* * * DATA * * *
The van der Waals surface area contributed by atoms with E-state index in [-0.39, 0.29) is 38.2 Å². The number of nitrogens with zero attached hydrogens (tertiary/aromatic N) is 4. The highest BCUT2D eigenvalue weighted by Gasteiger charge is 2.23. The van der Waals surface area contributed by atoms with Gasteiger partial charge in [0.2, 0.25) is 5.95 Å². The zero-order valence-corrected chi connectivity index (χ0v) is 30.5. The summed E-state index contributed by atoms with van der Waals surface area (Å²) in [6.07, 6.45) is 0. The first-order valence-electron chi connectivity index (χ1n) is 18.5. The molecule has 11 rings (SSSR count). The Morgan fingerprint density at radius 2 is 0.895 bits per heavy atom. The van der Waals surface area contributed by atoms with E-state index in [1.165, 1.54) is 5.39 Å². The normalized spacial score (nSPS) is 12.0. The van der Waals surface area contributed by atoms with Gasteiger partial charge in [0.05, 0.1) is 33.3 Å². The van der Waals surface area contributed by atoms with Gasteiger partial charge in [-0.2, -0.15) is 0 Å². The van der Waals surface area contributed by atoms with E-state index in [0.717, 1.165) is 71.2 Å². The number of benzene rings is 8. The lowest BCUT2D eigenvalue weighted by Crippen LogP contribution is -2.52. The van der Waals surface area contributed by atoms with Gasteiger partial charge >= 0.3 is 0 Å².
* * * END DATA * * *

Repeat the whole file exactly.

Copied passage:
The van der Waals surface area contributed by atoms with E-state index in [-0.39, 0.29) is 38.2 Å². The number of nitrogens with zero attached hydrogens (tertiary/aromatic N) is 4. The highest BCUT2D eigenvalue weighted by Gasteiger charge is 2.23. The van der Waals surface area contributed by atoms with Gasteiger partial charge in [0.2, 0.25) is 5.95 Å². The zero-order valence-corrected chi connectivity index (χ0v) is 30.5. The summed E-state index contributed by atoms with van der Waals surface area (Å²) in [6.07, 6.45) is 0. The first-order valence-electron chi connectivity index (χ1n) is 18.5. The molecule has 11 rings (SSSR count). The Morgan fingerprint density at radius 2 is 0.895 bits per heavy atom. The van der Waals surface area contributed by atoms with E-state index in [1.165, 1.54) is 5.39 Å². The normalized spacial score (nSPS) is 12.0. The van der Waals surface area contributed by atoms with Gasteiger partial charge in [0.05, 0.1) is 33.3 Å². The van der Waals surface area contributed by atoms with Gasteiger partial charge in [-0.2, -0.15) is 0 Å². The van der Waals surface area contributed by atoms with E-state index in [0.717, 1.165) is 71.2 Å². The number of benzene rings is 8. The lowest BCUT2D eigenvalue weighted by Crippen LogP contribution is -2.52. The van der Waals surface area contributed by atoms with Gasteiger partial charge >= 0.3 is 0 Å².